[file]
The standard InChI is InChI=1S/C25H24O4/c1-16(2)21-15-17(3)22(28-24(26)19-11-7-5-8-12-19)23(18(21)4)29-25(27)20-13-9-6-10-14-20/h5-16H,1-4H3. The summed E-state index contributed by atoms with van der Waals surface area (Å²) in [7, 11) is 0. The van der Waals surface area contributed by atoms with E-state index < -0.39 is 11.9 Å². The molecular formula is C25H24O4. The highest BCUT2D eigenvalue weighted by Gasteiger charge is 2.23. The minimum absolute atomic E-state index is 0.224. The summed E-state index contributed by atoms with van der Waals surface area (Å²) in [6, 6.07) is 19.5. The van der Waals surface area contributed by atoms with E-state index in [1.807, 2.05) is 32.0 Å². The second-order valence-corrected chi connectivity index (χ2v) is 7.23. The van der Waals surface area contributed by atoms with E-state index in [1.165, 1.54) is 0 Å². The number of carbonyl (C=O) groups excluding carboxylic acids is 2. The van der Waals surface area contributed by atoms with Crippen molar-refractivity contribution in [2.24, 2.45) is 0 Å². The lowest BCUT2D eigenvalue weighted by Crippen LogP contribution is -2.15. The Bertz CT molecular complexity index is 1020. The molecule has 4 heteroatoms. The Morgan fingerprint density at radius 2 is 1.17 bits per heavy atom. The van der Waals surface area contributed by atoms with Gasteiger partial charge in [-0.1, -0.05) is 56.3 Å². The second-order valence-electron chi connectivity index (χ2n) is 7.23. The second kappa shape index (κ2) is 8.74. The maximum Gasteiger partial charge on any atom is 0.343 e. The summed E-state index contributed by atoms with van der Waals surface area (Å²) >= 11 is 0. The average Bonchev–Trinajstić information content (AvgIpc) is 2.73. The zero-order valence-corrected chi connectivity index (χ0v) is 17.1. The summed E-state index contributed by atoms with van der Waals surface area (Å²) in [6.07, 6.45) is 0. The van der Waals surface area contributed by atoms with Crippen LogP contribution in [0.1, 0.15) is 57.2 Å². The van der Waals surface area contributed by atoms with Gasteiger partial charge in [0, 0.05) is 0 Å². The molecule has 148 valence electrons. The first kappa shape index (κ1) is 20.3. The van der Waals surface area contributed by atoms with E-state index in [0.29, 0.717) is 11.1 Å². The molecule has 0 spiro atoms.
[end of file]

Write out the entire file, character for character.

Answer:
The standard InChI is InChI=1S/C25H24O4/c1-16(2)21-15-17(3)22(28-24(26)19-11-7-5-8-12-19)23(18(21)4)29-25(27)20-13-9-6-10-14-20/h5-16H,1-4H3. The summed E-state index contributed by atoms with van der Waals surface area (Å²) in [7, 11) is 0. The van der Waals surface area contributed by atoms with E-state index < -0.39 is 11.9 Å². The molecular formula is C25H24O4. The highest BCUT2D eigenvalue weighted by Gasteiger charge is 2.23. The minimum absolute atomic E-state index is 0.224. The summed E-state index contributed by atoms with van der Waals surface area (Å²) in [6, 6.07) is 19.5. The van der Waals surface area contributed by atoms with E-state index in [1.807, 2.05) is 32.0 Å². The second-order valence-corrected chi connectivity index (χ2v) is 7.23. The van der Waals surface area contributed by atoms with E-state index in [1.165, 1.54) is 0 Å². The number of carbonyl (C=O) groups excluding carboxylic acids is 2. The van der Waals surface area contributed by atoms with Crippen molar-refractivity contribution in [2.24, 2.45) is 0 Å². The lowest BCUT2D eigenvalue weighted by Crippen LogP contribution is -2.15. The Bertz CT molecular complexity index is 1020. The molecule has 4 heteroatoms. The Morgan fingerprint density at radius 2 is 1.17 bits per heavy atom. The van der Waals surface area contributed by atoms with Gasteiger partial charge in [-0.1, -0.05) is 56.3 Å². The second-order valence-electron chi connectivity index (χ2n) is 7.23. The second kappa shape index (κ2) is 8.74. The maximum Gasteiger partial charge on any atom is 0.343 e. The summed E-state index contributed by atoms with van der Waals surface area (Å²) >= 11 is 0. The average Bonchev–Trinajstić information content (AvgIpc) is 2.73. The zero-order valence-corrected chi connectivity index (χ0v) is 17.1. The summed E-state index contributed by atoms with van der Waals surface area (Å²) in [6.07, 6.45) is 0. The van der Waals surface area contributed by atoms with Crippen LogP contribution in [0.1, 0.15) is 57.2 Å². The van der Waals surface area contributed by atoms with Gasteiger partial charge in [0, 0.05) is 0 Å². The molecule has 148 valence electrons. The first kappa shape index (κ1) is 20.3. The van der Waals surface area contributed by atoms with E-state index in [0.29, 0.717) is 11.1 Å². The molecule has 0 spiro atoms.